Finding maximal k-degenerate subgraphs

Given a graph $G$, let $H$ be a $k$-degenerate (not necessarily induced) subgraph of maximal size. Are there any known lower bounds on $|E(H)|$ for particular classes of $G$ and values of $k$?

I've seen several papers on the subject, but only for induced subgraphs $H$. I'm particularly interested in the case where $k=2$ and $G$ is both regular and bipartite, but any additional information would be helpful.

(I'm aware of the naive lower bound found by arbitrarily removing edges until no vertex has degree $(k+1)$ or more...I'm looking for something better).

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what does $k$-degenerate means? – Dima Pasechnik Sep 24 '12 at 7:03
@Dima - $k$-degenerate means that every subgraph has a vertex of degree at most $k$. Equivalently, repeatedly remove the vertex of minimum degree until the graph is gone; the degeneracy number of the graph is the biggest degree you saw along the way. – Gordon Royle Sep 24 '12 at 22:47

Here are some very minor and mostly negative observations in the k=2 case. Obviously a 2-degenerate subgraph in an n-vertex graph can have at most 2n-3 edges. So let's ask which graphs have 2-degenerate subgraphs with exactly 2n-3 edges. Vertices of degree at most 2 can force the answer to be "no". So let's assume minimum degree at least 3. And if a graph has c components, then every 2-degenerate subgraph has at most 2n-3c edges. So let's assume that our graph is connected. But still there are graphs for which every 2-degenerate subgraph has strictly less than 2n-3 edges. Let G be a connected graph with 6 vertices of degree 3 and n-6 vertices of degree 4. (There are many ways to construct such a graph, starting from K_{3,3}.) So the total number of edges is 2n-3, but the graph itself is not 2-degenerate. So there is no 2-degenerate subgraph of G with 2n-3 edges.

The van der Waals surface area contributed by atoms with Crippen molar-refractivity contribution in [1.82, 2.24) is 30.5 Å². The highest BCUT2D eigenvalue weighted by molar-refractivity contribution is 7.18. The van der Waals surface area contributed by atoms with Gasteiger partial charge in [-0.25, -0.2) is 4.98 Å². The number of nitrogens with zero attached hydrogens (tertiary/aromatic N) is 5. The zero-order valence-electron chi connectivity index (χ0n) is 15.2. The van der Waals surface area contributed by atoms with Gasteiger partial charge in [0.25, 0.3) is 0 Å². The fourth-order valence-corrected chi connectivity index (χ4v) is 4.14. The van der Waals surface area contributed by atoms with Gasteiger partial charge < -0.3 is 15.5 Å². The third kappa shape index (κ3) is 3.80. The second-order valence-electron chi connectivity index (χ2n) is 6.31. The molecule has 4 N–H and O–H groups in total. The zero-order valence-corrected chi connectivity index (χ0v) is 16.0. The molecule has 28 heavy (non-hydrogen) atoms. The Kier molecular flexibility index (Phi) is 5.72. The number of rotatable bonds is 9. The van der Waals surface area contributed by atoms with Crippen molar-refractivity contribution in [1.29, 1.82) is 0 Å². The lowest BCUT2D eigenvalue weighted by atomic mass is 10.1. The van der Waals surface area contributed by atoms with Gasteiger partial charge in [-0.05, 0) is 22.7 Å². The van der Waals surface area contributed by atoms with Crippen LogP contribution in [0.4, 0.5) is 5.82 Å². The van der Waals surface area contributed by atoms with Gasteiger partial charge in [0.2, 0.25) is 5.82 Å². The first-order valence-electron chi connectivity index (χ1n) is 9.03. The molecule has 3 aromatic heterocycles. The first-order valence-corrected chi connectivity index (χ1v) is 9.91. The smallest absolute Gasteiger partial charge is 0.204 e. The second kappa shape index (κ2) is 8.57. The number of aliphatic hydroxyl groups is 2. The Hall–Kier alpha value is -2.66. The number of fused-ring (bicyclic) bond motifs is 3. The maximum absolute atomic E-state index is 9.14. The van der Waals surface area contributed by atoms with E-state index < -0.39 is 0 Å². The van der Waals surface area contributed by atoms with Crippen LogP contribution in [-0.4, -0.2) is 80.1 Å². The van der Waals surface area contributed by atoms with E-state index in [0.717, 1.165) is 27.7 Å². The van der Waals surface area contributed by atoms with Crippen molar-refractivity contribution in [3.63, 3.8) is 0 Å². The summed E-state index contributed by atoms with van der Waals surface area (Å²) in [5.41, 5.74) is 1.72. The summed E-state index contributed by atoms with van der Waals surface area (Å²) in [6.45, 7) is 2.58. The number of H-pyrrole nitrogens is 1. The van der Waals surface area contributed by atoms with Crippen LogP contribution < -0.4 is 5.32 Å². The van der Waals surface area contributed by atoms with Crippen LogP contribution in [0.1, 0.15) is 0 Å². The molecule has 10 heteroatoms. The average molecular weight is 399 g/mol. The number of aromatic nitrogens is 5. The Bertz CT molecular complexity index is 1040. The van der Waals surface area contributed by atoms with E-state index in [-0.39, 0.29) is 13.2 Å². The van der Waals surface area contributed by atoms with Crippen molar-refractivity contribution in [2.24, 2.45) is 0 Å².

I am interested in this question, so if you know something else, then please email david.wood.42@gmail.com

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Just a minor remark (that might be useful, who knows?)

Any $2k$-edge-connected graph on $n$ vertices contains a spanning $(2k-1)$-degenerate subgraph on $k(n-1)$ edges.

Proof: by Nash-Williams, a $2k$-edge-connected graph contains $k$ edge-disjoint spanning trees. The spanning subgraph whose edge-set consists of the union of these $k$ spanning trees is $(2k-1)$-degenerate and contains $k(n-1)$ edges.

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